To prevent a major data leak, the University Hospital New Jersey in Newark, New Jersey, paid $670,000 to dissolve a ransomware attack (source). Paying the ransom prevented 240 GB of stolen data (which included a large amount of patient data) from being publicly published.
The quality of data is one thing--the content is another. With patient data, the hospital was subject to a significant HIPAA violation if they could not control the ransomware attack. Left with little choice, the $670,000 likely felt like a reliable solution to a huge potential problem.
How did the attackers carry out their attack?
The ransomware attack was completed by an operation known as SunCrypt. SunCrypt infiltrates networks to steal unencrypted data and then completes their attack by encrypting all of the data they get a hold of. SunCrypt was able to publicly post 48,000 documents that were the property of University Hospital New Jersey before a UHNJ hospital representative was able to step in to attempt to stop them. They initiated the ransomware payment process by contacting the hackers via their dark web payment portal to start negotiations to stop the leak of private patient information. After a quick negotiation process, UHNJ agreed to the payment of $670,000. In turn, the hackers agree to provide a decryptor, a security report, return all stolen data, and finally, sign an agreement not to attack UHNJ a second time.
How did the attackers initiate their attack?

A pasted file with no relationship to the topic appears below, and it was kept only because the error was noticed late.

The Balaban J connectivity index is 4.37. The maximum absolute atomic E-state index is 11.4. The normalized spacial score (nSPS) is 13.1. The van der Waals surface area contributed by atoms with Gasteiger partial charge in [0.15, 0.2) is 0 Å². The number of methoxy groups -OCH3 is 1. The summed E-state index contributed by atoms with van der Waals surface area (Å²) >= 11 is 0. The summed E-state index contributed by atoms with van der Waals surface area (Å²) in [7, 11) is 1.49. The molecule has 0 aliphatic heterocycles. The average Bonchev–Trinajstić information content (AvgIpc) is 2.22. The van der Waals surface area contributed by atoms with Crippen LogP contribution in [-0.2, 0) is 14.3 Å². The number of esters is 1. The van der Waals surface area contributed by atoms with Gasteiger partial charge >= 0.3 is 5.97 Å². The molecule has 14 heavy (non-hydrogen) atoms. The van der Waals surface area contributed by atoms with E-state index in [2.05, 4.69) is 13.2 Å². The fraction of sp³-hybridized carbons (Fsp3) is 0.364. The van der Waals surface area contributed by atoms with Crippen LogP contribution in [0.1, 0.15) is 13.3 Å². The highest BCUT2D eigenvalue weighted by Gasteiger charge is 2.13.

From the security report UHNJ received from the ransomware attackers, a UHNJ employee was victim to a phishing scam in which the employee unknowingly provided their network credentials to the attackers. Once the attackers had the credentials, they were into the network, taking advantage of all unencrypted files.
Why are ransomware attacks on hospitals significant?
While all data breaches cause damage, ransomware attacks on hospitals are especially significant. Hospitals are subject to HIPAA rules--essentially increased privacy standards due to harboring sensitive patient data and medical records. When a medical organization or hospital is hacked, they are losing sensitive data for the organization and sensitive data of potentially thousands of individuals. The data of these individuals is the data subject to HIPAA rules.
How can PK Tech help?
At PK Tech, we specialize in helping medical organizations safeguard themselves in line with HIPAA regulations. In simpler terms, if you are a hospital or medical clinic of any kind, the stakes and standards are higher. PK Tech can help guide you through the process so that you are adequately protected against ransomware attacks and prepared correctly if an attack occurs within your organization. Get in touch with us here.